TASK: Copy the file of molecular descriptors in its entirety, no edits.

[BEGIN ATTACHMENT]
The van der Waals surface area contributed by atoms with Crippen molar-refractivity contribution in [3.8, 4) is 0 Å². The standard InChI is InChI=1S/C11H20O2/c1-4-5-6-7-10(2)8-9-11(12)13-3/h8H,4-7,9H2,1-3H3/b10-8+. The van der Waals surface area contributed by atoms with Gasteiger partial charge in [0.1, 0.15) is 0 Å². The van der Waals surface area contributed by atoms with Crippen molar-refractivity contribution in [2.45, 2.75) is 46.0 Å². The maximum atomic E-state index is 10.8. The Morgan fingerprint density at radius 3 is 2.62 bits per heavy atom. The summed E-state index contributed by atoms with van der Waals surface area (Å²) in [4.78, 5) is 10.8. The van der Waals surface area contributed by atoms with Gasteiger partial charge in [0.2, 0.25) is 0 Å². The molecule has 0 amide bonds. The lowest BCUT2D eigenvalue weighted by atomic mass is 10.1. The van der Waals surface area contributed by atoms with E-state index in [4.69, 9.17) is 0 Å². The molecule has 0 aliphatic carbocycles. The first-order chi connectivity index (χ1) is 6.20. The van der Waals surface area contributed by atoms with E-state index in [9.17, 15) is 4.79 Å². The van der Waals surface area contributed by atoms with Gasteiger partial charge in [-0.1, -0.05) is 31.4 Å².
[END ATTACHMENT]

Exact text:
The van der Waals surface area contributed by atoms with Crippen molar-refractivity contribution in [3.8, 4) is 0 Å². The standard InChI is InChI=1S/C11H20O2/c1-4-5-6-7-10(2)8-9-11(12)13-3/h8H,4-7,9H2,1-3H3/b10-8+. The van der Waals surface area contributed by atoms with Gasteiger partial charge in [0.1, 0.15) is 0 Å². The van der Waals surface area contributed by atoms with Crippen molar-refractivity contribution in [2.45, 2.75) is 46.0 Å². The maximum atomic E-state index is 10.8. The Morgan fingerprint density at radius 3 is 2.62 bits per heavy atom. The summed E-state index contributed by atoms with van der Waals surface area (Å²) in [4.78, 5) is 10.8. The van der Waals surface area contributed by atoms with Gasteiger partial charge in [0.2, 0.25) is 0 Å². The molecule has 0 amide bonds. The lowest BCUT2D eigenvalue weighted by atomic mass is 10.1. The van der Waals surface area contributed by atoms with E-state index in [4.69, 9.17) is 0 Å². The molecule has 0 aliphatic carbocycles. The first-order chi connectivity index (χ1) is 6.20. The van der Waals surface area contributed by atoms with E-state index in [9.17, 15) is 4.79 Å². The van der Waals surface area contributed by atoms with Gasteiger partial charge in [-0.1, -0.05) is 31.4 Å².